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10
Hardest Things to Teach a Robot

Hey, robots can play catch. Robot Justin, a humanoid two-arm system, developed by the German air and space agency, Deutsches Zentrum fur Luft- und Raumfahrt, can perform given tasks autonomously such as catching balls or serving coffee. See more robot pictures.

© Michael Dalder/Reuters/Corbis

Being a human is far easier than building a human.

Take something as simple as playing catch with a friend in the front yard. When you break down this activity into the discrete biological functions required to accomplish it, it's not simple at all. You need sensors, transmitters and effectors. You need to calculate how hard to throw based on the distance between you and your companion. You need to account for sun glare, wind speed and nearby distractions. You need to determine how firmly to grip the ball and when to squeeze the mitt during a catch. And you need to be able to process a number of what-if scenarios: What if the ball goes over my head? What if it rolls into the street? What if it crashes through my neighbor's window?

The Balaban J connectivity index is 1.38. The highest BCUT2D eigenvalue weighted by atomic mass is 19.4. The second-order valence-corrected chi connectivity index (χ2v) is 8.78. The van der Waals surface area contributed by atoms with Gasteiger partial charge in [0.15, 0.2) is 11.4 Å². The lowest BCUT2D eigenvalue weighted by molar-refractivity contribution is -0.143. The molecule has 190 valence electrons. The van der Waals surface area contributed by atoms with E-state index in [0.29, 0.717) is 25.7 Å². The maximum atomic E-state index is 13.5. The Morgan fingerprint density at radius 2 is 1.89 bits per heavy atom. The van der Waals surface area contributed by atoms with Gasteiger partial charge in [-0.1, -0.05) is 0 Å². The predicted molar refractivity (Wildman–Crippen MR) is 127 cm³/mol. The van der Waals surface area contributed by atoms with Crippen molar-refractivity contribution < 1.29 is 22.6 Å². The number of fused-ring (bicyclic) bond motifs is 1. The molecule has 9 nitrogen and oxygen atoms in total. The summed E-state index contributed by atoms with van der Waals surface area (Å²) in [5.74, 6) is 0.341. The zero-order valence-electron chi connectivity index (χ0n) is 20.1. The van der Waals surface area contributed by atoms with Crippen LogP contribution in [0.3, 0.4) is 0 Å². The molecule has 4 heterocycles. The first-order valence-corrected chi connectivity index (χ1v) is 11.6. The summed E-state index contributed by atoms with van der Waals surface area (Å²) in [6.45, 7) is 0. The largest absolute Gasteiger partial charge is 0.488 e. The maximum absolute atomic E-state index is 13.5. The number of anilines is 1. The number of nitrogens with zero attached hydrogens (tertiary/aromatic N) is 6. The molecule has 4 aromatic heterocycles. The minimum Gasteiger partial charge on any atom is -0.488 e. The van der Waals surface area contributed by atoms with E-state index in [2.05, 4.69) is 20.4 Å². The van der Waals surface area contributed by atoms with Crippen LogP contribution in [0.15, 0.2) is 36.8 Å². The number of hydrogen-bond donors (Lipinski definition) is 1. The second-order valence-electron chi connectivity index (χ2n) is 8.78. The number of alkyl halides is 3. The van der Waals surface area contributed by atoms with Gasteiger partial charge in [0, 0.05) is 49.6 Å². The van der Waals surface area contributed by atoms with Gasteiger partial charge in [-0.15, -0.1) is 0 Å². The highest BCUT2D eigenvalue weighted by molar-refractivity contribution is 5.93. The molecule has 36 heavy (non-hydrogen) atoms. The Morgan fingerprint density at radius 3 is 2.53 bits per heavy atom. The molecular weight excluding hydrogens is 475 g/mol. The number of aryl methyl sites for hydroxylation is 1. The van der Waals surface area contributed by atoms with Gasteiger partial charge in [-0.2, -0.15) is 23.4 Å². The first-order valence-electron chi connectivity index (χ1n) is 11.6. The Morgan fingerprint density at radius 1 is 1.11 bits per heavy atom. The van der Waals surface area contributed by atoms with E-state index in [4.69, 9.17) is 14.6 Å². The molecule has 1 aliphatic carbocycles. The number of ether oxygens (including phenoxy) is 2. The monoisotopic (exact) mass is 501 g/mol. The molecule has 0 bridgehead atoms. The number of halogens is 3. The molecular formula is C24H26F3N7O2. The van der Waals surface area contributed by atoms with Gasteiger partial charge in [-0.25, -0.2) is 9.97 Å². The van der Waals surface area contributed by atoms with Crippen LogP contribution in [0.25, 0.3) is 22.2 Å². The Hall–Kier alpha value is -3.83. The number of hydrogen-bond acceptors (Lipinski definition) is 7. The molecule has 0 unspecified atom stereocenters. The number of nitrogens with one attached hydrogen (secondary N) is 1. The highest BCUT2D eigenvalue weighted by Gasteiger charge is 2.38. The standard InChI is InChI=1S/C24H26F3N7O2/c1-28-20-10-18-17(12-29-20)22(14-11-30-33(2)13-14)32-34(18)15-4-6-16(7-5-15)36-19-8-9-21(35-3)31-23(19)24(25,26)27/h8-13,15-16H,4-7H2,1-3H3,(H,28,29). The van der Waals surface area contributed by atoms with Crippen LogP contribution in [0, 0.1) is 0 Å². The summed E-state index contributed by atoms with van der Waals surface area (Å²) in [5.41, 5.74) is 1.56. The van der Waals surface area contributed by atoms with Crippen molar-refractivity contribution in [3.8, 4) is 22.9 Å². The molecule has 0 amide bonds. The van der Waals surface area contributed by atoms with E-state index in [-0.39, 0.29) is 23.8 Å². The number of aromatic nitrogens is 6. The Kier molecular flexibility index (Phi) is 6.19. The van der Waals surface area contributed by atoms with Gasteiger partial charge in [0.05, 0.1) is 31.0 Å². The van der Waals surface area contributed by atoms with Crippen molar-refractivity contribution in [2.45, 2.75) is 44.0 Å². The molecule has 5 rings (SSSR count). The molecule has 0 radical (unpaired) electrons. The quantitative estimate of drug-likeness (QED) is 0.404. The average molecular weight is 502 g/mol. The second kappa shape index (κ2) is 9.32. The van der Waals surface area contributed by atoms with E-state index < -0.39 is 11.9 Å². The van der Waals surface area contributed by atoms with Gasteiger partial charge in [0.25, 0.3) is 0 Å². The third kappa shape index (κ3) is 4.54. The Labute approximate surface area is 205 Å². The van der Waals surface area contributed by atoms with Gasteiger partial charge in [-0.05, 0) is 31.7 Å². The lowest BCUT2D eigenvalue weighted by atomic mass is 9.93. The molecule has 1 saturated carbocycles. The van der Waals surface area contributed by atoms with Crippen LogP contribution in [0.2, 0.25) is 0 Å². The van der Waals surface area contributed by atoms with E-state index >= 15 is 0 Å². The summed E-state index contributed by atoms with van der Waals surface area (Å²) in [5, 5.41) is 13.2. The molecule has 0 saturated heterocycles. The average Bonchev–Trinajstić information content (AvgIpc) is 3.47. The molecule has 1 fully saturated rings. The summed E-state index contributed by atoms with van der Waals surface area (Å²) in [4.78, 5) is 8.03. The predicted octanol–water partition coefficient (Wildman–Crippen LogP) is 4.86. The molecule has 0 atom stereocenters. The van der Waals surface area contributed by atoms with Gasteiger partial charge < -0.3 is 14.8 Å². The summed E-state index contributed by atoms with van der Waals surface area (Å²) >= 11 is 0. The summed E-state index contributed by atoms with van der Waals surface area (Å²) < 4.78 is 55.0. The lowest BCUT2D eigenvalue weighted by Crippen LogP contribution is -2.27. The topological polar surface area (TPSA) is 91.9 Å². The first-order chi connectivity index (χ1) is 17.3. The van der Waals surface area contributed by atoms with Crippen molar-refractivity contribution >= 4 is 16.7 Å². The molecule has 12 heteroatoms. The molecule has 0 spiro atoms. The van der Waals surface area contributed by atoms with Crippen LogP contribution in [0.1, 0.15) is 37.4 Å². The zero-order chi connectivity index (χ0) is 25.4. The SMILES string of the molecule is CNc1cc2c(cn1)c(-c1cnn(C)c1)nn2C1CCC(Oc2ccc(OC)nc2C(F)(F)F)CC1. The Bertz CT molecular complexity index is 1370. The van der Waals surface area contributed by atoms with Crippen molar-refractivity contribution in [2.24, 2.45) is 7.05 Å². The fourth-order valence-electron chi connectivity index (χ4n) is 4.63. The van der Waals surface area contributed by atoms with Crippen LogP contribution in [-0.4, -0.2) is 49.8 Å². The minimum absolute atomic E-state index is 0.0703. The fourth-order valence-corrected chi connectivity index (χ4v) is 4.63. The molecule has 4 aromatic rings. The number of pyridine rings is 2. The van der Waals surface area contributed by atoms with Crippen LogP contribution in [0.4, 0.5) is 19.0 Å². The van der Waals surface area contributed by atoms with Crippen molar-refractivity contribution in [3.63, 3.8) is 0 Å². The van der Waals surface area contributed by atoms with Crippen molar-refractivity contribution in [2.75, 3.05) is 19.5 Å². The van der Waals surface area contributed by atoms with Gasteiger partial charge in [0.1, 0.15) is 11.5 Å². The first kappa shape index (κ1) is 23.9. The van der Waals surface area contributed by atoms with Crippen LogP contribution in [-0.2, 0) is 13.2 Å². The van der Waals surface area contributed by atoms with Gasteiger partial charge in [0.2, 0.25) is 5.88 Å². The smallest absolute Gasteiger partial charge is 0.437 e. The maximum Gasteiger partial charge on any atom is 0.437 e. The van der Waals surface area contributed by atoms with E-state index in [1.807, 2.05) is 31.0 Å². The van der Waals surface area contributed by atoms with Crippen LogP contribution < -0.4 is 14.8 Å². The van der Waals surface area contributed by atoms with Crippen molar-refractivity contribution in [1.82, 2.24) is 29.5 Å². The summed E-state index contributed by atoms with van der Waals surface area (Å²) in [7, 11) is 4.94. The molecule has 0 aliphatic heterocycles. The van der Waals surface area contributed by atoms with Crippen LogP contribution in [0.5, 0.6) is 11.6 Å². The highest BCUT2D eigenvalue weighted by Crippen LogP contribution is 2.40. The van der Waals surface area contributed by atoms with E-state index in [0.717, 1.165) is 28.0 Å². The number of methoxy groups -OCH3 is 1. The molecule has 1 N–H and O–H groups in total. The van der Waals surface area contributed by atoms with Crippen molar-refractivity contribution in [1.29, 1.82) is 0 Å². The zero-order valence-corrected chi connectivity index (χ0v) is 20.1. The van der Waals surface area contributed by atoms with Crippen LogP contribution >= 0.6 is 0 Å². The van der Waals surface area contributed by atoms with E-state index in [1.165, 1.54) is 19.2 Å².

These questions demonstrate some of the most pressing challenges of robotics, and they set the stage for our countdown. We've compiled a list of the 10 hardest things to teach robots ordered roughly from "easiest" to "most difficult" -- 10 things we'll need to conquer if we're ever going to realize the promises made by Bradbury, Dick, Asimov, Clarke and all of the other storytellers who have imagined a world in which machines behave like people.

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